In an earlier article I described how MySQL Enterprise takes the guesswork out of deciding which version of the MySQL server customers should be running by providing alerts around regularly scheduled Monthly Rapid Update and Quarterly Service Pack releases of the Enterprise Server. Being of an old school "if it ain't broke don't fix it" mindset, I understand the conservative approach most DBAs take when deciding if a new release of any software is relevant to their environment. In fact, given the monthly frequency of Enterprise maintenance releases and the work involved with upgrading, I completely understand how recipients can begin to ignore Update Alerts (unless of course a known fix is on the way). Based on feedback from customers, MySQL colleagues, and my own field experience, I recognize that while notifications around the regular Enterprise Server drops is a good thing, upgrading an existing MySQL implementation is no small task and that a major part of removing guesswork around new releases involves helping those receiving notifications better understand how they are affected.
While many customers pour over the regular Update Alerts we shoot out, our challenge as a collective Engineering team has been to help all customers standardize their applications on the most up to date, bug-free version of MySQL, meaning we need to provide an additional safety net for those who are too busy to review the Update Alerts they receive. Also, what about older, version specific bugs that lay in wait ready to create a security breach or crash condition based on certain combinations of user, database, SQL or data activity? Even smooth running systems can be impacted by bugs that have been previously reported and fixed in newer releases of MySQL. How can we help ensure such bugs are proactively identified and squashed before they surface?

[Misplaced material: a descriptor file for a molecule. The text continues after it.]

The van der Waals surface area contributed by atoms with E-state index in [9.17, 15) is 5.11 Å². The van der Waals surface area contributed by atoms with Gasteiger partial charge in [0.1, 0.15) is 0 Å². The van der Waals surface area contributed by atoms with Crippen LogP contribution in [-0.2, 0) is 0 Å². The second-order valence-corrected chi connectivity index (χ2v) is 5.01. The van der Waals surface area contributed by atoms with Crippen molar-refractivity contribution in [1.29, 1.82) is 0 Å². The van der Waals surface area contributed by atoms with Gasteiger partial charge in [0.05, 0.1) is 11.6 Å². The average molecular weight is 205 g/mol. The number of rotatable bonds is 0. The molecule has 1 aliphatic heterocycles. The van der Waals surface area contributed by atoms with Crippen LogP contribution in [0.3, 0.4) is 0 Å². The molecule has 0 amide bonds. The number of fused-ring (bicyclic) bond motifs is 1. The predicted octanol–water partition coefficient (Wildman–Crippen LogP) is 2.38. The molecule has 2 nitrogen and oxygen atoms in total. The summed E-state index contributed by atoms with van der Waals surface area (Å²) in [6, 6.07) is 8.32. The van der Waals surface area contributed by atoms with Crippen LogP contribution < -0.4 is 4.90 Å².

In an effort to provide DBAs with a belt-and-suspenders support and alert system and to further help take the guesswork out of deciding which version of the MySQL server they should be running, MySQL Enterprise now provides the new Upgrade Advisor. The premise is simple; the Upgrade Advisor provides monitoring for specific security and crash inducing bugs that affect current versions of the MySQL Community or Enterprise Server running in an Enterprise Monitor protected environment. It also provides the recommended upgrade path to a version of MySQL that fixes any identified problems.?
What is MySQL Enterprise?
Before we delve into the Upgrade Advisor, let's get a quick understanding of the MySQL Enterprise components and how they work. In short, MySQL Enterprise is MySQL's commercial offering for businesses who want to standardize on the most up to date, secure version of MySQL. To this end, it provides the software and services needed by these companies to be successful with MySQL. MySQL Enterprise is comprised of the following:
1. Database. The MySQL Enterprise Server represents a version of MySQL that has been validated by both the MySQL Community as well as MySQL internal QA processes. In addition, it is updated with regular Monthly Update and quarterly Service Pack releases to ensure the highest levels of quality and performance. Monthly and Quarterly releases of the Enterprise Server are announced to MySQL Enterprise subscribers via version specific Update Alerts, which provide access to the binary downloads and a detailed summary of the bugs fixed in the new release.
2. Monitoring. The MySQL Enterprise Monitor is a distributed web application that is deployed within the safety of the customer firewall. The Monitor provides a global, consolidated view into the health, performance and availability of all MySQL servers and related topologies. The Monitor helps customers enforce MySQL (and customer) best practices and proactively avoid problems and outages, primarily through the deployment of automated Advisors and rules. You can learn more about the MySQL Enterprise Monitor and Advisors here: http://www.mysql.com/products/enterprise/monitor.html.
3. Support. Production Support provides 7X24 technical resources and support directly from MySQL engineers for those who have deployed MySQL as part of their business critical applications. Product support services include:
* Self help support (Online Knowledge Base)
* Problem Resolution Support
* Consultative Support
For this particular article I will focus on the MySQL Enterprise Monitor, specifically the Upgrade Advisor, which is new in the Spring 2008 Release.?